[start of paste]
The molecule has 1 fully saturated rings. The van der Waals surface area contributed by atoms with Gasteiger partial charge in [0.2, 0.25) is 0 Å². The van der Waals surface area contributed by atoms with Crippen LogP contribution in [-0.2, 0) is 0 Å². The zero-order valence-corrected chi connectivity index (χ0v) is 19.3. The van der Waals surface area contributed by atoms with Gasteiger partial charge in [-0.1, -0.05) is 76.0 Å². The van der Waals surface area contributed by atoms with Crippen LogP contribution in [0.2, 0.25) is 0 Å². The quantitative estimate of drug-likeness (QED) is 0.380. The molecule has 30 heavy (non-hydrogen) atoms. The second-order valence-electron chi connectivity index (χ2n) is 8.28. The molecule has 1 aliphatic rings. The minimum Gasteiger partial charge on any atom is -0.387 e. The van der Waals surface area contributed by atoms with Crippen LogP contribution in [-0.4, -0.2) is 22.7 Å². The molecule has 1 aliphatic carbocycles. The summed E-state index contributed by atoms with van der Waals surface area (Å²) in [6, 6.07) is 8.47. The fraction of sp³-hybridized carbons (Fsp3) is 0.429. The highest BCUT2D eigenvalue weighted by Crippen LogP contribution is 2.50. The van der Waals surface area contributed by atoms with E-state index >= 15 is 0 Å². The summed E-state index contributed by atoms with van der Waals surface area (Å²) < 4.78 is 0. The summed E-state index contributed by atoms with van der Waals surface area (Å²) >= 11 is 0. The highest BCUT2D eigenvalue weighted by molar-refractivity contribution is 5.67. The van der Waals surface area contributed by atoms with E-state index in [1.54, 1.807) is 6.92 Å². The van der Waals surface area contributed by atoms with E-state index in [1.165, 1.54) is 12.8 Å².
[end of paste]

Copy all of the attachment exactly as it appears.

The molecule has 1 fully saturated rings. The van der Waals surface area contributed by atoms with Gasteiger partial charge in [0.2, 0.25) is 0 Å². The van der Waals surface area contributed by atoms with Crippen LogP contribution in [-0.2, 0) is 0 Å². The zero-order valence-corrected chi connectivity index (χ0v) is 19.3. The van der Waals surface area contributed by atoms with Gasteiger partial charge in [-0.1, -0.05) is 76.0 Å². The van der Waals surface area contributed by atoms with Crippen LogP contribution in [0.2, 0.25) is 0 Å². The quantitative estimate of drug-likeness (QED) is 0.380. The molecule has 30 heavy (non-hydrogen) atoms. The second-order valence-electron chi connectivity index (χ2n) is 8.28. The molecule has 1 aliphatic rings. The minimum Gasteiger partial charge on any atom is -0.387 e. The van der Waals surface area contributed by atoms with Crippen LogP contribution in [-0.4, -0.2) is 22.7 Å². The molecule has 1 aliphatic carbocycles. The summed E-state index contributed by atoms with van der Waals surface area (Å²) in [6, 6.07) is 8.47. The fraction of sp³-hybridized carbons (Fsp3) is 0.429. The highest BCUT2D eigenvalue weighted by Crippen LogP contribution is 2.50. The van der Waals surface area contributed by atoms with E-state index >= 15 is 0 Å². The summed E-state index contributed by atoms with van der Waals surface area (Å²) < 4.78 is 0. The summed E-state index contributed by atoms with van der Waals surface area (Å²) >= 11 is 0. The highest BCUT2D eigenvalue weighted by molar-refractivity contribution is 5.67. The van der Waals surface area contributed by atoms with E-state index in [1.54, 1.807) is 6.92 Å². The van der Waals surface area contributed by atoms with E-state index in [1.165, 1.54) is 12.8 Å².